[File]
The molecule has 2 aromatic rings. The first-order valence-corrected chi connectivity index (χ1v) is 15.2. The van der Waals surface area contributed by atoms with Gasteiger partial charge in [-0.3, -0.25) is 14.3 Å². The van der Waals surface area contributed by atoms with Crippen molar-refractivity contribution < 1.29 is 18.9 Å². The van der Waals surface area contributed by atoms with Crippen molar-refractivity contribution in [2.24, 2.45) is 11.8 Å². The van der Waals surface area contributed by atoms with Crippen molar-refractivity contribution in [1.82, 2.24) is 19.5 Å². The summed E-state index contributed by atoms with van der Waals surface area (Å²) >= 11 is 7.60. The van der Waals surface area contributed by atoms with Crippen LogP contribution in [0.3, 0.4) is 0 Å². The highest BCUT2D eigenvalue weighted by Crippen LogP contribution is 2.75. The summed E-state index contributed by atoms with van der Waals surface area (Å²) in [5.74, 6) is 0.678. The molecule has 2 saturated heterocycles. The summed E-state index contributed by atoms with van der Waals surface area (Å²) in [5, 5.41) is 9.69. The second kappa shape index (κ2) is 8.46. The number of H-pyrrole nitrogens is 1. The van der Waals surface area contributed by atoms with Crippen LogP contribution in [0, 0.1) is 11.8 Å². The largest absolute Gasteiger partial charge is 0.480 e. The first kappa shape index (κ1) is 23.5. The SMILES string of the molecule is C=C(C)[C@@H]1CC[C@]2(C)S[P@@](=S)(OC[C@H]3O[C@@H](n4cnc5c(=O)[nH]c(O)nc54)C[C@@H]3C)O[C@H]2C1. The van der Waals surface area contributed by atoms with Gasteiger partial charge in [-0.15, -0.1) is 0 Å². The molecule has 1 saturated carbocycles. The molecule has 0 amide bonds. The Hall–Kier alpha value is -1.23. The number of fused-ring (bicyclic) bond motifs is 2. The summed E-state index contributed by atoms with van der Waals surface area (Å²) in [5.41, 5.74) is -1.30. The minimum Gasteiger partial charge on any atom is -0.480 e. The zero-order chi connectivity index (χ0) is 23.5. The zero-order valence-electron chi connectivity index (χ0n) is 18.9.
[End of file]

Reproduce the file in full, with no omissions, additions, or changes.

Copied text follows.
The molecule has 2 aromatic rings. The first-order valence-corrected chi connectivity index (χ1v) is 15.2. The van der Waals surface area contributed by atoms with Gasteiger partial charge in [-0.3, -0.25) is 14.3 Å². The van der Waals surface area contributed by atoms with Crippen molar-refractivity contribution < 1.29 is 18.9 Å². The van der Waals surface area contributed by atoms with Crippen molar-refractivity contribution in [2.24, 2.45) is 11.8 Å². The van der Waals surface area contributed by atoms with Crippen molar-refractivity contribution in [1.82, 2.24) is 19.5 Å². The summed E-state index contributed by atoms with van der Waals surface area (Å²) >= 11 is 7.60. The van der Waals surface area contributed by atoms with Crippen LogP contribution in [0.3, 0.4) is 0 Å². The highest BCUT2D eigenvalue weighted by Crippen LogP contribution is 2.75. The summed E-state index contributed by atoms with van der Waals surface area (Å²) in [5.74, 6) is 0.678. The molecule has 2 saturated heterocycles. The summed E-state index contributed by atoms with van der Waals surface area (Å²) in [5, 5.41) is 9.69. The second kappa shape index (κ2) is 8.46. The number of H-pyrrole nitrogens is 1. The van der Waals surface area contributed by atoms with Crippen LogP contribution in [0, 0.1) is 11.8 Å². The largest absolute Gasteiger partial charge is 0.480 e. The first kappa shape index (κ1) is 23.5. The SMILES string of the molecule is C=C(C)[C@@H]1CC[C@]2(C)S[P@@](=S)(OC[C@H]3O[C@@H](n4cnc5c(=O)[nH]c(O)nc54)C[C@@H]3C)O[C@H]2C1. The van der Waals surface area contributed by atoms with Gasteiger partial charge in [-0.15, -0.1) is 0 Å². The molecule has 1 saturated carbocycles. The molecule has 0 amide bonds. The Hall–Kier alpha value is -1.23. The number of fused-ring (bicyclic) bond motifs is 2. The summed E-state index contributed by atoms with van der Waals surface area (Å²) in [5.41, 5.74) is -1.30. The minimum Gasteiger partial charge on any atom is -0.480 e. The zero-order chi connectivity index (χ0) is 23.5. The zero-order valence-electron chi connectivity index (χ0n) is 18.9.